I have a new publication out with my colleague Mark Graham. The paper is based on the Geonet Project’s research on the gig economy in Africa. The link to download it is below.
- Anwar, M. A. and Graham, M. (2019) Hidden Transcripts of the Gig Economy: Labour Agency and The New Art of Resistance among African Gig Workers. Environment and Planning A. URL: https://journals.sagepub.com/doi/full/10.1177/0308518X19894584.
In this article, we study how remote gig workers in Africa exercise agency to earn and sustain their livelihoods in the gig economy. In addition to the rewards reaped by gig workers, they also face significant risks, such as precarious working conditions and algorithmic workplace monitoring thus constraining workers’ autonomy and bargaining power. Gig workers, as a result, are expected to have fewer opportunities to exert their agency—particularly so for workers in Africa, where the high proportion of informal economy and a lack of employment opportunities in local labour markets already constrain workers’ ability to earn livelihoods.
Instead, we demonstrate how remote workers in Africa manage various constraints on one of the world’s biggest gig economy platforms through their diverse everyday resilience, reworking and resistance practices (after Katz, 2004). Drawing from a rich labour geography tradition, which considers workers to ‘actively produce economic spaces and scales’, our main theoretical contribution is to offer a reformulation of Katz’s notions of ‘resistance’, ‘resilience’ and ‘reworking’ as everyday practices of gig workers best understood as ‘hidden transcripts’ of the gig economy (Scott, 1990). The article draws on in-depth interviews (N=65) conducted with remote workers during the fieldwork in five selected African countries.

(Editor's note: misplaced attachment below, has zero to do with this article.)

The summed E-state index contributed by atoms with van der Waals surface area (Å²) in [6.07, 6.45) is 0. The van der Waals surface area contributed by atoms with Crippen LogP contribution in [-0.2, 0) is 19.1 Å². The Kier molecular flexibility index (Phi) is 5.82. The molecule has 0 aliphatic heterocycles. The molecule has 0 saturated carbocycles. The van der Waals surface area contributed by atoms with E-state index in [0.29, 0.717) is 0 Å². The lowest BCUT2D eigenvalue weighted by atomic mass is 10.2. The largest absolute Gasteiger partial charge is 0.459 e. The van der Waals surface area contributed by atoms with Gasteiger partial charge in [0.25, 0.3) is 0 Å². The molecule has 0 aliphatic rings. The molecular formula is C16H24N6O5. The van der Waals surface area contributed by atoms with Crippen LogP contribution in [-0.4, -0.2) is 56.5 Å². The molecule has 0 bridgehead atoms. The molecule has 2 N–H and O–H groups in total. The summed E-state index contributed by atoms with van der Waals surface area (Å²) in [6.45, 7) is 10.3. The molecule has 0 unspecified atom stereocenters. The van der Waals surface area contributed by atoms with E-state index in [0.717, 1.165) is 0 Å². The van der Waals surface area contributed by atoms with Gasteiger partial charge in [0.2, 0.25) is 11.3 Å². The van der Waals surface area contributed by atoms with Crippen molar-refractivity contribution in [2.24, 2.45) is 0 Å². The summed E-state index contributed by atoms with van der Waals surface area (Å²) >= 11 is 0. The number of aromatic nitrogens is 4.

The article finds a variegated landscape of agency in the gig economy and outlines a number of individual actions and practices of workers on a major gig work platform through which they push back against some of the controls on the platforms and influence development outcomes (also see our forthcoming paper in Competition and Change). We highlight social media and networking sites, e.g. Facebook groups of African gig workers as digital spaces for informal organising and also as tools for new forms of labour movement in Africa.
We have explored various aspects of digital labour in Africa in some of our other papers coming out soon based on our Geonet Project. For example:
- Anwar, M. A. and Graham, M. (Forthcoming) Digital Labour at Economic Margins: African Workers and the Global Information Economy, Review of African Political Economy. Read about it here.
- Anwar, M. A. and Graham, M. (Forthcoming) Between a Rock and a Hard Place: Freedom, Flexibility, Precarity, and Vulnerability in the Gig Economy in Africa, Competition and Change.
- Anwar, M. A., and Graham, M. 2019. Does economic upgrading lead to social upgrading in contact centers? Evidence from South Africa. African Geographical Review. DOI: 10.1080/19376812.2019.1589730. Download here.
Other related works:
- Graham, M., and Anwar, M. A. 2019. The Global Gig Economy: Towards a Planetary Labour Market?First Monday. 24(4). doi.org/10.5210/fm.v24i4.9913.
- Woodcock, J. and Graham, M. 2019. The Gig Economy: A Critical Introduction, Cambridge: Polity.
- Graham, M. and Anwar, M.A. 2018. Digital LabourIn: Digital Geographies Ash, J., Kitchin, R. and Leszczynski, A. (eds.). Sage: London. 177-187.